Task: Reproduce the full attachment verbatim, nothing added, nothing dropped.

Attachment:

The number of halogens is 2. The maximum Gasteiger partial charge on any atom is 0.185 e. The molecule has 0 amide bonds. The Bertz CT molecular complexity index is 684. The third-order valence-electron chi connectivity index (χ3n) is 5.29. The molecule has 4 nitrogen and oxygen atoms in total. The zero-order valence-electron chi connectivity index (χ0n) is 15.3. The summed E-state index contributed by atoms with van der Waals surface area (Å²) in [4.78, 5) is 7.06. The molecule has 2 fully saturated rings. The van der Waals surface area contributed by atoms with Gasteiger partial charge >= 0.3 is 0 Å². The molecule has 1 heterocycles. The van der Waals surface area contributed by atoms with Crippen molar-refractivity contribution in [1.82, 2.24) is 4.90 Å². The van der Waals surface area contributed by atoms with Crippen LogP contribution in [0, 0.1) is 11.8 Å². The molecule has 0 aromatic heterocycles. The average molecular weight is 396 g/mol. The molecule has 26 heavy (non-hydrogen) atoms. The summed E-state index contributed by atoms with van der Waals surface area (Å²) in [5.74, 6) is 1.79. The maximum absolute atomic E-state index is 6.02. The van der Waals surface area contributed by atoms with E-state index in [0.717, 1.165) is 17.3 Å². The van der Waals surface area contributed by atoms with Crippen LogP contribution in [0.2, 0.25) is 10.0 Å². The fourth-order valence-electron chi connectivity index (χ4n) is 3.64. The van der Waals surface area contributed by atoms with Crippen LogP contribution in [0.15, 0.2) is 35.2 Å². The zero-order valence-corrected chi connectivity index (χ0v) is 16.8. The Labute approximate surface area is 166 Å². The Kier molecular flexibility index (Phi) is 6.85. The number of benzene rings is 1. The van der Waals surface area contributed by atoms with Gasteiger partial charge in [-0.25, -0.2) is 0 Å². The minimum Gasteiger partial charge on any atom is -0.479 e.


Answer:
The number of halogens is 2. The maximum Gasteiger partial charge on any atom is 0.185 e. The molecule has 0 amide bonds. The Bertz CT molecular complexity index is 684. The third-order valence-electron chi connectivity index (χ3n) is 5.29. The molecule has 4 nitrogen and oxygen atoms in total. The zero-order valence-electron chi connectivity index (χ0n) is 15.3. The summed E-state index contributed by atoms with van der Waals surface area (Å²) in [4.78, 5) is 7.06. The molecule has 2 fully saturated rings. The van der Waals surface area contributed by atoms with Gasteiger partial charge >= 0.3 is 0 Å². The molecule has 1 heterocycles. The van der Waals surface area contributed by atoms with Crippen molar-refractivity contribution in [1.82, 2.24) is 4.90 Å². The van der Waals surface area contributed by atoms with Crippen LogP contribution in [0, 0.1) is 11.8 Å². The molecule has 0 aromatic heterocycles. The average molecular weight is 396 g/mol. The molecule has 26 heavy (non-hydrogen) atoms. The summed E-state index contributed by atoms with van der Waals surface area (Å²) in [5.74, 6) is 1.79. The maximum absolute atomic E-state index is 6.02. The van der Waals surface area contributed by atoms with E-state index in [0.717, 1.165) is 17.3 Å². The van der Waals surface area contributed by atoms with Crippen LogP contribution in [0.2, 0.25) is 10.0 Å². The fourth-order valence-electron chi connectivity index (χ4n) is 3.64. The van der Waals surface area contributed by atoms with Crippen LogP contribution in [0.15, 0.2) is 35.2 Å². The zero-order valence-corrected chi connectivity index (χ0v) is 16.8. The Labute approximate surface area is 166 Å². The Kier molecular flexibility index (Phi) is 6.85. The number of benzene rings is 1. The van der Waals surface area contributed by atoms with Gasteiger partial charge in [-0.25, -0.2) is 0 Å². The minimum Gasteiger partial charge on any atom is -0.479 e.